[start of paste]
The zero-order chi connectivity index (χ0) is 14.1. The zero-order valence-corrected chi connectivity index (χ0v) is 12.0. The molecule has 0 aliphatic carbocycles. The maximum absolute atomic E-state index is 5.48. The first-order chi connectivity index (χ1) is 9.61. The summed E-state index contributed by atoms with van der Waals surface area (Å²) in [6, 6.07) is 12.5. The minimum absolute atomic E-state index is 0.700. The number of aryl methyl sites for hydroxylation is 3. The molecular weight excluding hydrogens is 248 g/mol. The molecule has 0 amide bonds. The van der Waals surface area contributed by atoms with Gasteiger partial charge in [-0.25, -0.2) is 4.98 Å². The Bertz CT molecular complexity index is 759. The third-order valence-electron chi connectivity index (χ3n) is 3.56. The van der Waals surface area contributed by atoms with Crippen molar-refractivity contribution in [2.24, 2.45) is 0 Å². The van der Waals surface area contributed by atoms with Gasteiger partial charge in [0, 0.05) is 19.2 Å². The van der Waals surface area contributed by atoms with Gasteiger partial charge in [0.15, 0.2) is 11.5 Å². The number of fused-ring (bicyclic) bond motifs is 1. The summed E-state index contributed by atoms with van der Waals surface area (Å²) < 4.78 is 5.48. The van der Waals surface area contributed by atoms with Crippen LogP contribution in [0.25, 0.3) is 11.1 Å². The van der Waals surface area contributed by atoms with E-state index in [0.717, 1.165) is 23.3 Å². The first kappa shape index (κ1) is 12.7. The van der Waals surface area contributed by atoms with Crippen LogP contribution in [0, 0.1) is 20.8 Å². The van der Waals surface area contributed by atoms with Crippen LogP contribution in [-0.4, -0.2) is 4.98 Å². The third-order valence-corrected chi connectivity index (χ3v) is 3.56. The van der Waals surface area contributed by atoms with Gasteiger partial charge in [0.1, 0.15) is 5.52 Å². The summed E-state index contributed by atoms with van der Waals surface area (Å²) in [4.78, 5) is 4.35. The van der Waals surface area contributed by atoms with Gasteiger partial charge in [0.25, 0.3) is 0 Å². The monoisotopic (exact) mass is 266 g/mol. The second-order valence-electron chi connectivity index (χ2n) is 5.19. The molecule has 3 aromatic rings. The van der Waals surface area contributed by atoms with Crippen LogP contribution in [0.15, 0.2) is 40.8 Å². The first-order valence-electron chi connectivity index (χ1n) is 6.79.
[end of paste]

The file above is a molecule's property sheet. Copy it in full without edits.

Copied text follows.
The zero-order chi connectivity index (χ0) is 14.1. The zero-order valence-corrected chi connectivity index (χ0v) is 12.0. The molecule has 0 aliphatic carbocycles. The maximum absolute atomic E-state index is 5.48. The first-order chi connectivity index (χ1) is 9.61. The summed E-state index contributed by atoms with van der Waals surface area (Å²) in [6, 6.07) is 12.5. The minimum absolute atomic E-state index is 0.700. The number of aryl methyl sites for hydroxylation is 3. The molecular weight excluding hydrogens is 248 g/mol. The molecule has 0 amide bonds. The van der Waals surface area contributed by atoms with Gasteiger partial charge in [-0.25, -0.2) is 4.98 Å². The Bertz CT molecular complexity index is 759. The third-order valence-electron chi connectivity index (χ3n) is 3.56. The van der Waals surface area contributed by atoms with Crippen molar-refractivity contribution in [2.24, 2.45) is 0 Å². The van der Waals surface area contributed by atoms with Gasteiger partial charge in [0, 0.05) is 19.2 Å². The van der Waals surface area contributed by atoms with Gasteiger partial charge in [0.15, 0.2) is 11.5 Å². The number of fused-ring (bicyclic) bond motifs is 1. The summed E-state index contributed by atoms with van der Waals surface area (Å²) < 4.78 is 5.48. The van der Waals surface area contributed by atoms with Crippen LogP contribution in [0.25, 0.3) is 11.1 Å². The van der Waals surface area contributed by atoms with E-state index in [0.717, 1.165) is 23.3 Å². The first kappa shape index (κ1) is 12.7. The van der Waals surface area contributed by atoms with Crippen LogP contribution in [0, 0.1) is 20.8 Å². The van der Waals surface area contributed by atoms with Crippen LogP contribution in [-0.4, -0.2) is 4.98 Å². The third-order valence-corrected chi connectivity index (χ3v) is 3.56. The van der Waals surface area contributed by atoms with Gasteiger partial charge in [0.1, 0.15) is 5.52 Å². The summed E-state index contributed by atoms with van der Waals surface area (Å²) in [4.78, 5) is 4.35. The van der Waals surface area contributed by atoms with Gasteiger partial charge in [0.25, 0.3) is 0 Å². The monoisotopic (exact) mass is 266 g/mol. The second-order valence-electron chi connectivity index (χ2n) is 5.19. The molecule has 3 aromatic rings. The van der Waals surface area contributed by atoms with Crippen LogP contribution in [0.15, 0.2) is 40.8 Å². The first-order valence-electron chi connectivity index (χ1n) is 6.79.